According to a CIT Resources study surveying Romanian companies between 2013-2015, despite the fact that Romania is experiencing a steady economic growth, the number of companies with a real impact on the Romanian economy is decreasing. Moreover, CITR warns, under a business as usual scenario, the number is expected to drop to 15,000 in 2018, from 19,564 in 2015 and 23,384 in 2013.
Evenmore, out of the 3 percent of Romanian companies that have a real impact on the economy, 50 percent are experiencing difficulties. That is why, Romania’s economy, although it is performing well, is growing on a very narrow foundation, study authors say. However, CITR representatives argue, opportunities lie with companies that are experiencing financial distress, and investors should look there for business opportunities, although it might seem counterintuitive.
The study took into account the financial reports submitted by the companies at year-end and includes companies that have total assets of over EUR 1 million and are not in insolvency. The analysis also includes state-owned companies, and excludes NGOs, banks, insurance companies, brokerage companies and pension funds, whose financial situation is different from other companies.
The study shows that, for at least three years, we are witnessing a paradox of the Romanian economy: despite recording the biggest growth rate in Europe, the insolvency field remains very dynamic. Only in 2016, the total debts of the 314 companies analyzed that entered insolvency stood at EUR 2.4 billion, representing the equivalent of 1.5 percent of the GDP. The share of ‘healthy’ companies and that of companies with issues is almost equal.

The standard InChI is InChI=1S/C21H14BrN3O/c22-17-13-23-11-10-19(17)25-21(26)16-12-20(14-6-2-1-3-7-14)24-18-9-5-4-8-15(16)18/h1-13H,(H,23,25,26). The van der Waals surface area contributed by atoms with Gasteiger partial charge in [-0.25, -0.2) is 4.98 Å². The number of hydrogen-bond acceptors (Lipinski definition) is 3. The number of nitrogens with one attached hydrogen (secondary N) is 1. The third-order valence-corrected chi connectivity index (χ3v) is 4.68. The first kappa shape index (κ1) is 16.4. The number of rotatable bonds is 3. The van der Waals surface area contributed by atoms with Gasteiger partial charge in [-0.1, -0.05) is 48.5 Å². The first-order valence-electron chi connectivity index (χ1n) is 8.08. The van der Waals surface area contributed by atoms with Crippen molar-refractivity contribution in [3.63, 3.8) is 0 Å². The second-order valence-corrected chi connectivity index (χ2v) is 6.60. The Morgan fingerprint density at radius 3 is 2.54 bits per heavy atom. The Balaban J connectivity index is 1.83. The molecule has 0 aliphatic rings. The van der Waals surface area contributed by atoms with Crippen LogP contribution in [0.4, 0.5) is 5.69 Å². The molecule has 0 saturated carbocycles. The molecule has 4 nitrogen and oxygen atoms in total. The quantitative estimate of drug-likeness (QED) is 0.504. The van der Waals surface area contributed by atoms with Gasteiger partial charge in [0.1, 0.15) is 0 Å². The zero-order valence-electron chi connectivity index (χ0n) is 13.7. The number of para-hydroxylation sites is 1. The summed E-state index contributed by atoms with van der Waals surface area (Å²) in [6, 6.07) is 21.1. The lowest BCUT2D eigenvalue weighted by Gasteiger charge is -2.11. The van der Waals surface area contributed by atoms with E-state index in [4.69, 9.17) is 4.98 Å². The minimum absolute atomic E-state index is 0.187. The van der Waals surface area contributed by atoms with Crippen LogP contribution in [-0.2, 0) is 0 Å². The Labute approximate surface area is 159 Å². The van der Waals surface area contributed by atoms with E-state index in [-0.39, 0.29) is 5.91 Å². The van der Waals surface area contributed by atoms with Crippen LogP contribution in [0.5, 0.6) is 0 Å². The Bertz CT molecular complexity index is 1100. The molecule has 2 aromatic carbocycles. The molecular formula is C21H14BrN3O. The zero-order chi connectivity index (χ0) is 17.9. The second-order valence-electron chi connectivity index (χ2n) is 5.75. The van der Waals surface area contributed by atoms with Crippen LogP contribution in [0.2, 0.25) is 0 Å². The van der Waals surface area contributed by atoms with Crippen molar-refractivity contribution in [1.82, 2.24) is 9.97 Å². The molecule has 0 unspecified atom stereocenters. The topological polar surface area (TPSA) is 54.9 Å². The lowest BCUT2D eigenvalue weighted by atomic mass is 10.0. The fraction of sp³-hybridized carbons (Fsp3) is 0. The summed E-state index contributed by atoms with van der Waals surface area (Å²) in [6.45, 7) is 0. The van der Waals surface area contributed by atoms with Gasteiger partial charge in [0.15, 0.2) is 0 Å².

„For the period 2013-2015, the study indicates a concentration towards the top of companies in Romanian economy. The number of companies with an impact decreased, however they are producing more, are more profitable and are using less employees. In other words, the pyramid of the Romanian economy is higher, the top is sharper, and at the bottom there can be seismic activities capable of destroying the entire system. Annually, over 1,000 of the important companies in Romania are losing their relevance, because they become smaller – their assets are dropping below EUR 1 million,” CITR CEO Rudolf Vizental said.
Investors should turn to companies in distress for business opportunities
Despite that, CITR representatives argue, investors should look to companies in financial distress for business opportunities. Moreover, managers whose companies are in financial distress or have failed should not be pidgeonholed. Conversely, and their experience should be regarded as an asset. According to Vizental, „entrepreneurs who experienced failure are more efficient, more cautious of danger and estimate correctly the risks and opportunities. As such, they are an invaluable asset for the Romanian business environment. Moreover, companies with an impact on the local economy that are in distress cannot become healthier in the absence of investments, of turnaround strategies and of the support at community level.” The Romanian economy needs local entrepreneurs, and currently, the economy does not provide enough new entrepreneurs that can compensate for those who have tried and failed and are not willing to start over, CITR managing partner Alexandru Tanase explained.
According to Vizental, foreign investors believe Romania is an attractive destination, but very few deals are made, because, although the economy and the legislation meet their expectations, they find it difficult to identify concrete cases to make deals.